Action Scenes 101 (or making things go boom real good): a guest post


I’m excited to share a fresh guest post from Jonathan Wood, author of No Hero and the brand-new Yesterday’s Hero, which is being released in only a few short days! Jonathan is a great writer, both funny and fun, and his first book read like a Weird Kurt Russell movie. Luckily for us, he’s got some pointers here that will give your next writing project some Kurtly verve.


From the beginning, the basic concept behind my Hero series has been to graft an urban fantasy story onto an action thriller backbone.  Basically I want to have magic and aliens, and zombie T-Rexes, and I also want things to blow up in the most impressive way possible.  It’s a standard having a cake and subsequently eating it scenario.  Obviously, I am not alone in this desire.  A few people have been kind enough to say nice things about my action scenes, so I thought I’d share a few pointers that I’ve learned along the way.

Watch trashy action movies
For better or worse, these days people see most of their action scenes at the movies. Your audience’s understanding of the language and grammar of violence will be strongly shaped by this influence. Therefore, you should be familiar with it too. So go on Netflix, get out your ladle, and start scraping the bottom of the barrel. Watch martial arts films, watch B movies, watch Hollywood blockbusters. Hell, Michael Bay may direct a shoddy movie, but the word “Bayhem” has entered the English language for a reason. That said, there are some action movies that may be more worth your time than others. For my money, both The Raid and The Raid 2 are master classes in cinematic violence, and well worth your time.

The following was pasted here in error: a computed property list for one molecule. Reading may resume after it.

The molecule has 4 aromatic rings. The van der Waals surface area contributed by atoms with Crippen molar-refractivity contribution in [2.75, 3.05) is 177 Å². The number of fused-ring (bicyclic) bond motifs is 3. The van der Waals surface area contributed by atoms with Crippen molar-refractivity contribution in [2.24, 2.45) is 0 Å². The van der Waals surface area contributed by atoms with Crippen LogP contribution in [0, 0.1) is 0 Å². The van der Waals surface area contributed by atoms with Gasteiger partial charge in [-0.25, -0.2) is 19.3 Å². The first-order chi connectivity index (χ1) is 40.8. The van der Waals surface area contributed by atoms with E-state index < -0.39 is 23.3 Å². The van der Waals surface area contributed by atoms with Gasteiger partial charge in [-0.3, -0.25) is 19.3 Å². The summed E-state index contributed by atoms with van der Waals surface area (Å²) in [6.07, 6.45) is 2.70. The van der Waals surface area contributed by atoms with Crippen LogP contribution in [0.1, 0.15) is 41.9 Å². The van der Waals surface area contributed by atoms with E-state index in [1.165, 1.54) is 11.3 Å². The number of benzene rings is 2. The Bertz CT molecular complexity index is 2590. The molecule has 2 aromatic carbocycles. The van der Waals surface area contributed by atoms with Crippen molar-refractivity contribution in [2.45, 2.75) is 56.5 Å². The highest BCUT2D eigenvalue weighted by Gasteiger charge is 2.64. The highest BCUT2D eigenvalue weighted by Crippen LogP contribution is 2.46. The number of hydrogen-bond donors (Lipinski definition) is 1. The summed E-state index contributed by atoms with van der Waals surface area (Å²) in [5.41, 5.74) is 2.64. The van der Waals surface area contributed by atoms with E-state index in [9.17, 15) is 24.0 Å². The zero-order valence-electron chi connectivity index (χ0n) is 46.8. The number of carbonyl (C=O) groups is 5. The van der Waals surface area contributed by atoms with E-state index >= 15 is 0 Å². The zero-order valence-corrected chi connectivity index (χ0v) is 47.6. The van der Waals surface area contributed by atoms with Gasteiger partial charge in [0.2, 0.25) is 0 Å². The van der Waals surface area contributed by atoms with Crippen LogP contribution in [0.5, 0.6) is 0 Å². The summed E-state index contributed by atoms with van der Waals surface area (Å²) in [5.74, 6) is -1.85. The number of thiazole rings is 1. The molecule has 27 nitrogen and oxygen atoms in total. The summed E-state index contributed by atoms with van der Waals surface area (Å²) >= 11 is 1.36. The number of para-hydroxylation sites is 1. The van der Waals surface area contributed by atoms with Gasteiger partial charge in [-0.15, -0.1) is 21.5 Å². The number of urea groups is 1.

Read trashy action books
You’re writing, not directing a movie, so it’s also good to see how others have translated the cinematic language into the literary form. Well… with the books I’m talking about, literary might be stretching it. But there are a couple of authors who have already taken this model and run with it. Clive Cussler often gets top billing in this department, but personally I have found the top-line action thriller writers to be James Rollins, Andy McDermott, and Matt Reilley. Adrenaline junky pulp-tastic reads each and every one of them.